By Jeff Balke
By Aaron Reiss
By Angelica Leicht
By Dianna Wray
By Aaron Reiss
By Camilo Smith
By Craig Malisow
By Jeff Balke
(Speaking of which: Rose's old girlfriend, Penthouse Pet Lynn Johnson, was last seen as the 1998-99 spokesmodel for CarQuest, an auto distribution company.)
The Roses settled into a Mediterranean mansion in Memorial and began to seek a more prominent place in Houston society. They chose the Houston Grand Opera as their pet cause. They served as "platinum underwriters" of April's production of Mefistofele, which means they ponied up at least $25,000, a level of giving more often associated with corporations than individuals. And in late August the Roses hosted an HGO benefit at the brand-new Masraff's on Post Oak. A storm knocked out the restaurant's power, including the all-important a/c, leaving sweaty society types to fan themselves; a My Table columnist headlined his report "The Titanic only hit an iceberg." But financially the party was a huge success. Where HGO had expected to score only a few thousand dollars, the Roses' social arm-twisting yielded ten times that much. Both Franklin and Cindi now serve on the opera's board.
Houston society has always been somewhat open to anyone with cash on hand, and the Roses appear fairly often in the city's gossip columns and party pix. Cindi's evening gowns seem chosen to display her well-maintained bod; at 50, she appears significantly younger. But even in Houston, good looks and money can't buy respect. On the party scene, she's dogged by a joke: As Franklin's wife she has had every sort of cosmetic surgery possible. Next, let's hope she marries a brain surgeon.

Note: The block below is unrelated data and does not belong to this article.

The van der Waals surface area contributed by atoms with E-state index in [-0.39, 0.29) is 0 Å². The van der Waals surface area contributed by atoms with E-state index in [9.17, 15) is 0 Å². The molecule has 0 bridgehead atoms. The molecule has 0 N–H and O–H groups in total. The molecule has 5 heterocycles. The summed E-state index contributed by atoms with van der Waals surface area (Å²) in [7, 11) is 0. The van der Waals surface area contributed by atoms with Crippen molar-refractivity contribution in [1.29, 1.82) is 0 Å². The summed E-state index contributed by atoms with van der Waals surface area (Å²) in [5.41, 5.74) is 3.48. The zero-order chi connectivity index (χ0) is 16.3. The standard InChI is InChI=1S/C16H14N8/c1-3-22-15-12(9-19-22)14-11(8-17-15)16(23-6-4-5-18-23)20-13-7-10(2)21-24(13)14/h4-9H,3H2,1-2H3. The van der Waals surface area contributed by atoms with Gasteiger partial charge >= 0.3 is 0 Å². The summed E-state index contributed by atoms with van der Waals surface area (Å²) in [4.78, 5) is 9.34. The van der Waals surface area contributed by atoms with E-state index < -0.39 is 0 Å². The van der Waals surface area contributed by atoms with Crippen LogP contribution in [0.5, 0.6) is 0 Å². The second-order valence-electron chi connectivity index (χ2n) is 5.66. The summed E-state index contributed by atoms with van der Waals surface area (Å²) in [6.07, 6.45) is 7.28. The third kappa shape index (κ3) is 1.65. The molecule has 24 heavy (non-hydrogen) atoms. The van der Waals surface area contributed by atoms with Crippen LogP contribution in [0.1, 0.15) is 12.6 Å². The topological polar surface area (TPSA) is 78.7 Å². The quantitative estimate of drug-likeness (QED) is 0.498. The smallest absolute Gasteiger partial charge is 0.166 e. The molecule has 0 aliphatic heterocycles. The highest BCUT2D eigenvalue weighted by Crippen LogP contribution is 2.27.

It's probably not the image Cindi had hoped to cultivate; she prefers to describe herself as a sculptor or silhouette artist (that is, the kind who cuts figures out of paper). "Body Baron," November's Texas Woman/Texas Man profile of Franklin, offers a few more clues about how the Roses would like to be perceived. The anonymous author describes Franklin's new domesticity in such tiresome detail -- quiet family life! encouraging the kids to go into medicine! spending time with Puff, the family Maltese! -- that you can't help but wonder about the story's connection to the surgeon's full-page ad later in the magazine.
The friendly interviewer asked Rose a softball question: whether it was true that he served as the model for the David Schwimmer character in HBO's Breast Men. The movie, set in Houston, billed itself as "a true story, slightly augmented." Schwimmer's character is a breast implant doctor who loses his wife and moral bearings amid the temptations of sex and money. At one point, he snorts coke off a topless dancer's obviously augmented breast.
Rose might have maintained that he was nothing like the character, or that the movie was a gross exaggeration. But instead, his reply indicated mostly annoyance that the likeness wasn't flattering. "Well," he said, "the writer-producer called me and did some lengthy interviews and watched me operate but when we talked, I could see where it was going."
In that profile, you can see Bad Old Franklin at war with New Reformed Model, the swinging surgeon who consorted with porn-mag models versus the opera patron who spends quality time with his Maltese. Obviously Rose wants us to forget his past, or at least chalk it up to the youthful indiscretion of a man in his (ahem) thirties. The strategy seems iffy, but if even breast implants can worm their way back into public favor, can their most ardent supporter be far behind?
E-mail Lisa Gray at firstname.lastname@example.org.